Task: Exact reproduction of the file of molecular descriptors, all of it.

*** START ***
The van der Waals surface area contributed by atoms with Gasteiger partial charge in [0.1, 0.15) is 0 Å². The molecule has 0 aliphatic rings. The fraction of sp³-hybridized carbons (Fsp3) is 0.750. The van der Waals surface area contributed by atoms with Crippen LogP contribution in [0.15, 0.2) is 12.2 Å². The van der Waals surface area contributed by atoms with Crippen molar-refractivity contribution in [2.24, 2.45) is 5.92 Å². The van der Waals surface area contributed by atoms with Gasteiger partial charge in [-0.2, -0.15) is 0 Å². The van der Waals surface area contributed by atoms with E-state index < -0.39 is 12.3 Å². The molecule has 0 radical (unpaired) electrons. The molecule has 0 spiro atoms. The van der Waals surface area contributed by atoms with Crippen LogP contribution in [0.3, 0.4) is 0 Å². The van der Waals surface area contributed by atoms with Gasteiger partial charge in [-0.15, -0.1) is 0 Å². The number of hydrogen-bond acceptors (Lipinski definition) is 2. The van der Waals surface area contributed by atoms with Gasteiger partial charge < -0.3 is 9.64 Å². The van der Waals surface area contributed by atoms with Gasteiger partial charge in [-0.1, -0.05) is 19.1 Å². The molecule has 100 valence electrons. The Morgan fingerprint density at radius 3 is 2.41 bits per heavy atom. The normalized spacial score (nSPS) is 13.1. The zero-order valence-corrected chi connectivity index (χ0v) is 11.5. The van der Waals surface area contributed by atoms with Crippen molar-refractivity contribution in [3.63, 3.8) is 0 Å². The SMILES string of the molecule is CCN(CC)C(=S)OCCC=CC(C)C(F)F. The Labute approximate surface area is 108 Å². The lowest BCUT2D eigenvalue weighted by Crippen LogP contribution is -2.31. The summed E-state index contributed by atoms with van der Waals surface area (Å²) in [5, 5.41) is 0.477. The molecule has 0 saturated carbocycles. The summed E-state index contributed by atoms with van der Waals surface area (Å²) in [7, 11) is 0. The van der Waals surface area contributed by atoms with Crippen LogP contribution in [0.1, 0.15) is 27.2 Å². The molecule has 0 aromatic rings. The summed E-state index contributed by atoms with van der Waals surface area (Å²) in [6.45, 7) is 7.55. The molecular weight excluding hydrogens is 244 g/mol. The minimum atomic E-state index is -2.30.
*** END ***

The van der Waals surface area contributed by atoms with Gasteiger partial charge in [0.1, 0.15) is 0 Å². The molecule has 0 aliphatic rings. The fraction of sp³-hybridized carbons (Fsp3) is 0.750. The van der Waals surface area contributed by atoms with Crippen LogP contribution in [0.15, 0.2) is 12.2 Å². The van der Waals surface area contributed by atoms with Crippen molar-refractivity contribution in [2.24, 2.45) is 5.92 Å². The van der Waals surface area contributed by atoms with Gasteiger partial charge in [-0.2, -0.15) is 0 Å². The van der Waals surface area contributed by atoms with E-state index < -0.39 is 12.3 Å². The molecule has 0 radical (unpaired) electrons. The molecule has 0 spiro atoms. The van der Waals surface area contributed by atoms with Crippen LogP contribution in [0.3, 0.4) is 0 Å². The van der Waals surface area contributed by atoms with Gasteiger partial charge in [-0.15, -0.1) is 0 Å². The number of hydrogen-bond acceptors (Lipinski definition) is 2. The van der Waals surface area contributed by atoms with Gasteiger partial charge < -0.3 is 9.64 Å². The van der Waals surface area contributed by atoms with Gasteiger partial charge in [-0.1, -0.05) is 19.1 Å². The molecule has 100 valence electrons. The Morgan fingerprint density at radius 3 is 2.41 bits per heavy atom. The normalized spacial score (nSPS) is 13.1. The zero-order valence-corrected chi connectivity index (χ0v) is 11.5. The van der Waals surface area contributed by atoms with Crippen molar-refractivity contribution in [3.63, 3.8) is 0 Å². The SMILES string of the molecule is CCN(CC)C(=S)OCCC=CC(C)C(F)F. The Labute approximate surface area is 108 Å². The lowest BCUT2D eigenvalue weighted by Crippen LogP contribution is -2.31. The summed E-state index contributed by atoms with van der Waals surface area (Å²) in [5, 5.41) is 0.477. The molecule has 0 saturated carbocycles. The summed E-state index contributed by atoms with van der Waals surface area (Å²) in [7, 11) is 0. The van der Waals surface area contributed by atoms with Crippen LogP contribution in [0.1, 0.15) is 27.2 Å². The molecule has 0 aromatic rings. The summed E-state index contributed by atoms with van der Waals surface area (Å²) in [6.45, 7) is 7.55. The molecular weight excluding hydrogens is 244 g/mol. The minimum atomic E-state index is -2.30.